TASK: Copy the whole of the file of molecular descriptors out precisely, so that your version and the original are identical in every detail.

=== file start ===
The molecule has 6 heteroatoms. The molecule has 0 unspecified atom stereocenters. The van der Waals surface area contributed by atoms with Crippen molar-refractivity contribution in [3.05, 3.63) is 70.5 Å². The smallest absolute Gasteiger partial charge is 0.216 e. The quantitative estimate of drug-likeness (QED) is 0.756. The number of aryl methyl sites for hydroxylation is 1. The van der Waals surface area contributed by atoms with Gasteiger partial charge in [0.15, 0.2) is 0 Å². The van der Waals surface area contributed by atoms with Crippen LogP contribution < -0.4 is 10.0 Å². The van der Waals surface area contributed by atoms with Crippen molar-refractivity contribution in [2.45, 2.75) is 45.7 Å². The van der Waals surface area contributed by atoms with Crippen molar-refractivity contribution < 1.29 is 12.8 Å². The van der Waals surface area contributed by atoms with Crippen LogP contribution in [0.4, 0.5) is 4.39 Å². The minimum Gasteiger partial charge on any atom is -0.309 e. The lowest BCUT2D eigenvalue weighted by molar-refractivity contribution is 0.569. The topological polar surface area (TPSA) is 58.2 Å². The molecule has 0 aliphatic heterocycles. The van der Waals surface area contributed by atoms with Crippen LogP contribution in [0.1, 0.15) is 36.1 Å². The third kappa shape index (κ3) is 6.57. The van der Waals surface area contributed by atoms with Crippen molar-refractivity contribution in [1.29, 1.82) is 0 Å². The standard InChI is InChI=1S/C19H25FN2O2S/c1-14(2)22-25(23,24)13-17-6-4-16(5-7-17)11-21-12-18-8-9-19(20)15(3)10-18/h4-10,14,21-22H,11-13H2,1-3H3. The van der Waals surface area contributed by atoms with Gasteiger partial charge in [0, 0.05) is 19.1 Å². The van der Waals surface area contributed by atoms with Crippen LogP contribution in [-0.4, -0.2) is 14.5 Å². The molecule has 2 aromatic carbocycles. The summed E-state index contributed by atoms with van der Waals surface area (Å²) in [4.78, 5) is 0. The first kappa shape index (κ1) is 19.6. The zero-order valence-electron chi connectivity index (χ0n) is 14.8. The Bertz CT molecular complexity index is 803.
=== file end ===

The molecule has 6 heteroatoms. The molecule has 0 unspecified atom stereocenters. The van der Waals surface area contributed by atoms with Crippen molar-refractivity contribution in [3.05, 3.63) is 70.5 Å². The smallest absolute Gasteiger partial charge is 0.216 e. The quantitative estimate of drug-likeness (QED) is 0.756. The number of aryl methyl sites for hydroxylation is 1. The van der Waals surface area contributed by atoms with Gasteiger partial charge in [0.15, 0.2) is 0 Å². The van der Waals surface area contributed by atoms with Crippen LogP contribution < -0.4 is 10.0 Å². The van der Waals surface area contributed by atoms with Crippen molar-refractivity contribution in [2.45, 2.75) is 45.7 Å². The van der Waals surface area contributed by atoms with Crippen molar-refractivity contribution < 1.29 is 12.8 Å². The van der Waals surface area contributed by atoms with Crippen LogP contribution in [0.4, 0.5) is 4.39 Å². The minimum Gasteiger partial charge on any atom is -0.309 e. The lowest BCUT2D eigenvalue weighted by molar-refractivity contribution is 0.569. The topological polar surface area (TPSA) is 58.2 Å². The molecule has 0 aliphatic heterocycles. The van der Waals surface area contributed by atoms with Crippen LogP contribution in [0.1, 0.15) is 36.1 Å². The third kappa shape index (κ3) is 6.57. The van der Waals surface area contributed by atoms with Crippen molar-refractivity contribution in [1.29, 1.82) is 0 Å². The standard InChI is InChI=1S/C19H25FN2O2S/c1-14(2)22-25(23,24)13-17-6-4-16(5-7-17)11-21-12-18-8-9-19(20)15(3)10-18/h4-10,14,21-22H,11-13H2,1-3H3. The van der Waals surface area contributed by atoms with Gasteiger partial charge in [0, 0.05) is 19.1 Å². The van der Waals surface area contributed by atoms with Crippen LogP contribution in [-0.4, -0.2) is 14.5 Å². The molecule has 2 aromatic carbocycles. The summed E-state index contributed by atoms with van der Waals surface area (Å²) in [4.78, 5) is 0. The first kappa shape index (κ1) is 19.6. The zero-order valence-electron chi connectivity index (χ0n) is 14.8. The Bertz CT molecular complexity index is 803.